When Boomers Travel With Millennials: Lessons Learned

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Usually when we travel, it’s just Mike and I.  It’s a pretty easy gig–1 suitcase, 1 backpack, a fanny pack , 2 meals,  drinks at 4 and itinerary planned.  I worry about him, he worries about me, simple as that.

But like I said in my last post, “Retirement is for the FEARLESS, not the fearful” and that means stepping out of your comfort zone.  So we decided to shake things up a bit.  We took these 21 year olds with us to London last week, my nephew Corey and my daughter Gabriella.  There was never a dull moment, and I think we laughed for 7 days solid.

But let’s face it, boomers and millennials don’t usually have the same interests.   We knew that and altered our ‘routine’.  We didn’t plan it out like we usually do.  We decided on a more ‘organic’ route.  Here’s a few things we learned about traveling with millennials.

1.  Museum or Zoo?

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Now let’s be honest, I don’t think a zoo would be on our travel plans.  But, what you think would be fun and what they think would be fun many times aren’t the same.  The National Gallery would have been our number one pick. But the zoo turned out to be a great time for all of us.  Bottom line, have an open mind, and an open itinerary.

2.  Their Batteries Don’t Run Out

 

Here’s what I discovered, they run on food and not sleep.  They go to bed late, and if you let them–get up late.  We go to bed early and get up early.  So plan your days accordingly.  Compromises have to be made.  Mike and I would go back to the hotel and they would go back out–usually to eat.  We were usually off to start our day by 10 am.  That worked for us.

 

3.  They Are Eating Machines

 

I think Mike and I gained 10 pounds each.  I have never eaten so much in my life—I take that back, when I was 21 years old, I could eat like that.  Just be prepared, it’s 3 meals and snacks all day, everyday.

 

4.  It’s All About Having Fun

 

We love history, castles, museums, culture–all that tourist stuff.   But sometimes you get so hung up on it–you forget that having fun is also an important part of travel.  These guys were all about the fun and we were fine with that.   There are many ways to see a country.

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5.  Let Things Happen Organically

Lucky for us these are great kids.  So after the day at the zoo, they were happy to do something we wanted to do.  Four hours of  walking around The Tower of London is like a disco party for Mike and I.   The millennial twins–not so much.  We realized that at hour two.  We quickly changed gears spent a couple hours at The Tower of London, walked over the bridge and then off to the pub for yet another meal.   All great things to do in London.  Everyone was happy.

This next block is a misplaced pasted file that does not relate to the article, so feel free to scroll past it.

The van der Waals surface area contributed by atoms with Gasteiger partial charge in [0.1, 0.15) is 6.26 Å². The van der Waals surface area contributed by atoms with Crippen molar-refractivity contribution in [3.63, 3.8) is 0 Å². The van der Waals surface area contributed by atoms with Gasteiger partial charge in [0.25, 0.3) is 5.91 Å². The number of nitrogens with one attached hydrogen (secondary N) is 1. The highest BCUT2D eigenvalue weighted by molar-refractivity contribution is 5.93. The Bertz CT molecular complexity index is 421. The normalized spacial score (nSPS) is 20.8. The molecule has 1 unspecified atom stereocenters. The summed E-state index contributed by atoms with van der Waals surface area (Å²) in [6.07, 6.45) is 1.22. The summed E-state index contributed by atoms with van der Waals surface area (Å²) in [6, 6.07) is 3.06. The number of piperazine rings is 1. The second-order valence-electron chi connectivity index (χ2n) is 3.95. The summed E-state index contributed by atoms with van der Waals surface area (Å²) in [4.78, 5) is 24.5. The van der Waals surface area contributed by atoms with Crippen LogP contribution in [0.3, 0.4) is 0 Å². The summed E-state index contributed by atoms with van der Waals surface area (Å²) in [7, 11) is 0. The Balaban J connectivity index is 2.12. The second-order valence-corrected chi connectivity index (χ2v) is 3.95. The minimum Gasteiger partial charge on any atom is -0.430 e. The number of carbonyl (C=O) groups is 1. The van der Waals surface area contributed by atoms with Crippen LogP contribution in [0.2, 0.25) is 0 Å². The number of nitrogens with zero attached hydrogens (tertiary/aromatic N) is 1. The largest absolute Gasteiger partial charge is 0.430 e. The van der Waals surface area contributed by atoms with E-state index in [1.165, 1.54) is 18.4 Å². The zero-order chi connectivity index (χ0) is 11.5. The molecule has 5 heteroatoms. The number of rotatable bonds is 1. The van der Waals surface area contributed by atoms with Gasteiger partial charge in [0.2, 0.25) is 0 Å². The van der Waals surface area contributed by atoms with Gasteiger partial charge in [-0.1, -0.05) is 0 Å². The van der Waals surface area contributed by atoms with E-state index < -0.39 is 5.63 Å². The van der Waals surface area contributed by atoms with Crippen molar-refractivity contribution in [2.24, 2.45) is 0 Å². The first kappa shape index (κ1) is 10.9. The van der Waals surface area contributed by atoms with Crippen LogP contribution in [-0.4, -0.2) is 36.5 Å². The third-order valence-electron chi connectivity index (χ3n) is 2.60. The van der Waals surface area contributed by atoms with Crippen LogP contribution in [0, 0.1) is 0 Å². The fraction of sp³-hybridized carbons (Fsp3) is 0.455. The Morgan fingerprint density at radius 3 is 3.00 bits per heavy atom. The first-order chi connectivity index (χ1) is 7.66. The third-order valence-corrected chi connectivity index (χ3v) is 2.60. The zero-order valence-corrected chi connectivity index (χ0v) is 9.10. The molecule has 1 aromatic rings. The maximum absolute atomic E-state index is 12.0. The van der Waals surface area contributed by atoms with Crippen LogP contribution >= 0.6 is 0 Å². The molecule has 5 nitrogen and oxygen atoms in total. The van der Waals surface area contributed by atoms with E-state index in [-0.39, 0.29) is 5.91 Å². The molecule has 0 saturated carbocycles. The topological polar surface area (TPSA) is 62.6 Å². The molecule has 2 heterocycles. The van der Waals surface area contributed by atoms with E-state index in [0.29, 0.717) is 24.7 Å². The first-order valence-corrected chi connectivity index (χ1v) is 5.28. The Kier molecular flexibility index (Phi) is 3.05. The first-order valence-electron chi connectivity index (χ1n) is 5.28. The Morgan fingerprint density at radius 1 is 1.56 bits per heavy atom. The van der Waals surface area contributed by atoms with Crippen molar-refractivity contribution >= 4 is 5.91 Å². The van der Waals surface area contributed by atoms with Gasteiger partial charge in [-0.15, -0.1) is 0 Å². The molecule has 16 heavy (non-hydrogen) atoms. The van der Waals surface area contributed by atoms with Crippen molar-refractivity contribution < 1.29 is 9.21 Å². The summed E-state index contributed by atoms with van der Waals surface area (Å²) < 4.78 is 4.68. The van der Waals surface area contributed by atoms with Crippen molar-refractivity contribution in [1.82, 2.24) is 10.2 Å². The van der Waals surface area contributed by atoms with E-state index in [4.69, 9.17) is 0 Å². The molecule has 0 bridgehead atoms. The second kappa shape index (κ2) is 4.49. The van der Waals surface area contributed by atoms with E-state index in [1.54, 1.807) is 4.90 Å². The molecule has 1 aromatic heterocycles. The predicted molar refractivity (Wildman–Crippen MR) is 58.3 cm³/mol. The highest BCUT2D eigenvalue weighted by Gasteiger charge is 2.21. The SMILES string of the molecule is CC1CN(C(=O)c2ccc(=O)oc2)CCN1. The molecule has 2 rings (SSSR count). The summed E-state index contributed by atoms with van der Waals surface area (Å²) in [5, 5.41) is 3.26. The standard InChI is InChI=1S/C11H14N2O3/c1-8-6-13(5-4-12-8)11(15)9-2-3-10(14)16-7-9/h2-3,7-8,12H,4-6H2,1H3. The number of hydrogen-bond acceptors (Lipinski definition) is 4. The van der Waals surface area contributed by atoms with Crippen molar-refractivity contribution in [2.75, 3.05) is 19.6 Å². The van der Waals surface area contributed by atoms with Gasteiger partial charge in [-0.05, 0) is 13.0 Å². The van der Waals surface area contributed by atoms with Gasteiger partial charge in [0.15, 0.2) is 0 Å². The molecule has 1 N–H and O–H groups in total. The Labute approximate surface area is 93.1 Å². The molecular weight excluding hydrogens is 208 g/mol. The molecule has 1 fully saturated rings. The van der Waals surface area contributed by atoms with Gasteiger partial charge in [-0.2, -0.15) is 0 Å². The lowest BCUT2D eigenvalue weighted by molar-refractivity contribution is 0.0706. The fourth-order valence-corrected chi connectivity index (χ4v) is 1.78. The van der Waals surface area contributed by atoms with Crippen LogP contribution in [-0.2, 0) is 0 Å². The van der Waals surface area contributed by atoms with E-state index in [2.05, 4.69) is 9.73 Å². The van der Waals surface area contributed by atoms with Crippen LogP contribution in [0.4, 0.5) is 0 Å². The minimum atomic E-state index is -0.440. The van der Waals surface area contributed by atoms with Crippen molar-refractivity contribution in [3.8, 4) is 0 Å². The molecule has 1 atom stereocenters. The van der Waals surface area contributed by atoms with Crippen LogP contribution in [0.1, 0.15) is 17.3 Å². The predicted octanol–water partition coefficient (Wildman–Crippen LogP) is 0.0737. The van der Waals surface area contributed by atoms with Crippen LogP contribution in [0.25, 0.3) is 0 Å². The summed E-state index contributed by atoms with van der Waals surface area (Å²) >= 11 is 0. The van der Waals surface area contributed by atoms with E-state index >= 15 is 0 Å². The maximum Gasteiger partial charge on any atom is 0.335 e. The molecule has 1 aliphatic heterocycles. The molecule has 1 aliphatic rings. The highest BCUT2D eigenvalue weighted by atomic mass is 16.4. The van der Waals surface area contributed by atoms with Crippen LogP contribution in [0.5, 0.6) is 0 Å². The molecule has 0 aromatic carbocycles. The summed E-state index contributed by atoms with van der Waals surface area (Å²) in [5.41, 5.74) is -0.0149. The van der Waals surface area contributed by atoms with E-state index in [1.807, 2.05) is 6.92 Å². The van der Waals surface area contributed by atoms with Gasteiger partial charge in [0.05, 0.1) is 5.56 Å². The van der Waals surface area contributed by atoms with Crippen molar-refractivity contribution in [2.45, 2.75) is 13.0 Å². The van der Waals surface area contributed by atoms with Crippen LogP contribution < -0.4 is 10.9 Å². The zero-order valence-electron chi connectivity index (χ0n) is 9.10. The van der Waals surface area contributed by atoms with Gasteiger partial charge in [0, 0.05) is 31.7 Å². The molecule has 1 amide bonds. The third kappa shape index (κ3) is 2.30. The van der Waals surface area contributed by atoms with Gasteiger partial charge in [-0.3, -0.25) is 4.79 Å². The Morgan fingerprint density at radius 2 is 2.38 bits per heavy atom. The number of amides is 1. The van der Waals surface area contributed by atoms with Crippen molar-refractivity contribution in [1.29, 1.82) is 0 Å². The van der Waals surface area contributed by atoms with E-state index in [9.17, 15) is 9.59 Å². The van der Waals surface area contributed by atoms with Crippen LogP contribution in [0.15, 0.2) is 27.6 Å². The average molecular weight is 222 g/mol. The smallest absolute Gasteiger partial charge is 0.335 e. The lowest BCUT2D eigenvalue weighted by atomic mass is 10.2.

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In the end, it turned out to be a great trip.  It was nice for Mike and I, to slow down, relax, and just enjoy the city.  I think the key to ‘generational traveling’ (did I just make up a saying?) is that you have to compromise.

 

There are no hard and fast rules except to enjoy yourself.  And of course celebrate the fact that your young adults still enjoy your company !!
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6 comments on “When Boomers Travel With Millennials: Lessons Learned”

    1. Thank you Anonymous! (My last anonymous was my sister in law) Hopefully I am not telling you something you don’t know …..Yes– so true. Lucky for me I have a very close knit family. This is actually my baby– I have 2 older kids that are married and live close by and visit often. Our nest never really empties–we have to travel to get away!!! Hahahahaha. Thanks for reading.

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  1. Great post 👍 We would love to travel with our adult children. But not sure they want to travel with us 😂 Love how you were flexible, made compromises, and everyone happy. Sounds like you all had a ball 😎

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  2. One of our best trips was a multi-generational Alaska cruise. We were 10 family members ranging in age from our 13 year old younger son to my 90 year old grandmother-in-law, Nona. Everyone did age appropriate excursions during the day and we’d meet up for dinner. For some reason, I was in charge. Getting everyone to Anchorage and onto the ship was like herding cats, but once we were on board, I figured it was like a giant play pen, so no one could get into too much trouble. When Nona wasn’t at the dinner table on time, we knew to dispatch someone to fetch her from the blackjack table in the casino.

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    1. Giant playpen! Hahahaha! Well at least you knew you would never lose Nona. My nephew is a hoot– there is never a dull moment with him. We love that he only has one volume (hint: it’s not his inside voice) . Take care and thanks for commenting!

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